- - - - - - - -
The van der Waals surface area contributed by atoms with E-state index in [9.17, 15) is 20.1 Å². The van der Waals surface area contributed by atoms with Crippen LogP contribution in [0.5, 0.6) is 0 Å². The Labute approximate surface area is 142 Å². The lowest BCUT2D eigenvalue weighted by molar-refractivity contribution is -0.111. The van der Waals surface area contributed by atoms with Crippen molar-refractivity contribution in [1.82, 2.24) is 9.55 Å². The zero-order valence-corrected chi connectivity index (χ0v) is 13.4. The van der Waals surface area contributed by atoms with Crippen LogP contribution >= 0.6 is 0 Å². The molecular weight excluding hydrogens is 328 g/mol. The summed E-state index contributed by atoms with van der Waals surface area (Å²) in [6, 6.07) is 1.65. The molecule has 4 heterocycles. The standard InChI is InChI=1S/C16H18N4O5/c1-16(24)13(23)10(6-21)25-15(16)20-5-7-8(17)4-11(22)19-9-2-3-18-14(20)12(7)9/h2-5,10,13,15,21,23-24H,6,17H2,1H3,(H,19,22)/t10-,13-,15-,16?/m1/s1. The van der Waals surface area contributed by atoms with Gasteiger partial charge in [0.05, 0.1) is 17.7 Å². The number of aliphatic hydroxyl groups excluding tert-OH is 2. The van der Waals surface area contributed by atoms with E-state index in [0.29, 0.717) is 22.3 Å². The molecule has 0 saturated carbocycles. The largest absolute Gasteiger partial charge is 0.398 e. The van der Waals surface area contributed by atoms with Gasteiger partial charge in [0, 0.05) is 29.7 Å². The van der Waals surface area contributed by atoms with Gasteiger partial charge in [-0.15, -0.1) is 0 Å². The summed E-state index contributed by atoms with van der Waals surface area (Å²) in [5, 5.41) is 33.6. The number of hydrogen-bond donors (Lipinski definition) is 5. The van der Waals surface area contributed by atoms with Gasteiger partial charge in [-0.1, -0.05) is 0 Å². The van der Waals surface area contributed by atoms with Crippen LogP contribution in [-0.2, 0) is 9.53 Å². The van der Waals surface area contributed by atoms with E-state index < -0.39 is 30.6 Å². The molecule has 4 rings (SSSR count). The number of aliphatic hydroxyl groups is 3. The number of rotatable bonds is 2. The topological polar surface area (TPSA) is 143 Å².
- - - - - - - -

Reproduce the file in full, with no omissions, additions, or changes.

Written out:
The van der Waals surface area contributed by atoms with E-state index in [9.17, 15) is 20.1 Å². The van der Waals surface area contributed by atoms with Crippen LogP contribution in [0.5, 0.6) is 0 Å². The Labute approximate surface area is 142 Å². The lowest BCUT2D eigenvalue weighted by molar-refractivity contribution is -0.111. The van der Waals surface area contributed by atoms with Crippen molar-refractivity contribution in [1.82, 2.24) is 9.55 Å². The zero-order valence-corrected chi connectivity index (χ0v) is 13.4. The van der Waals surface area contributed by atoms with Crippen LogP contribution >= 0.6 is 0 Å². The molecular weight excluding hydrogens is 328 g/mol. The summed E-state index contributed by atoms with van der Waals surface area (Å²) in [6, 6.07) is 1.65. The molecule has 4 heterocycles. The standard InChI is InChI=1S/C16H18N4O5/c1-16(24)13(23)10(6-21)25-15(16)20-5-7-8(17)4-11(22)19-9-2-3-18-14(20)12(7)9/h2-5,10,13,15,21,23-24H,6,17H2,1H3,(H,19,22)/t10-,13-,15-,16?/m1/s1. The van der Waals surface area contributed by atoms with Gasteiger partial charge in [0.05, 0.1) is 17.7 Å². The number of aliphatic hydroxyl groups excluding tert-OH is 2. The van der Waals surface area contributed by atoms with E-state index in [0.29, 0.717) is 22.3 Å². The molecule has 0 saturated carbocycles. The largest absolute Gasteiger partial charge is 0.398 e. The van der Waals surface area contributed by atoms with Gasteiger partial charge in [0, 0.05) is 29.7 Å². The van der Waals surface area contributed by atoms with Gasteiger partial charge in [-0.15, -0.1) is 0 Å². The summed E-state index contributed by atoms with van der Waals surface area (Å²) in [5, 5.41) is 33.6. The number of hydrogen-bond donors (Lipinski definition) is 5. The van der Waals surface area contributed by atoms with Gasteiger partial charge in [-0.1, -0.05) is 0 Å². The van der Waals surface area contributed by atoms with Crippen LogP contribution in [-0.2, 0) is 9.53 Å². The van der Waals surface area contributed by atoms with E-state index < -0.39 is 30.6 Å². The molecule has 4 rings (SSSR count). The number of aliphatic hydroxyl groups is 3. The number of rotatable bonds is 2. The topological polar surface area (TPSA) is 143 Å².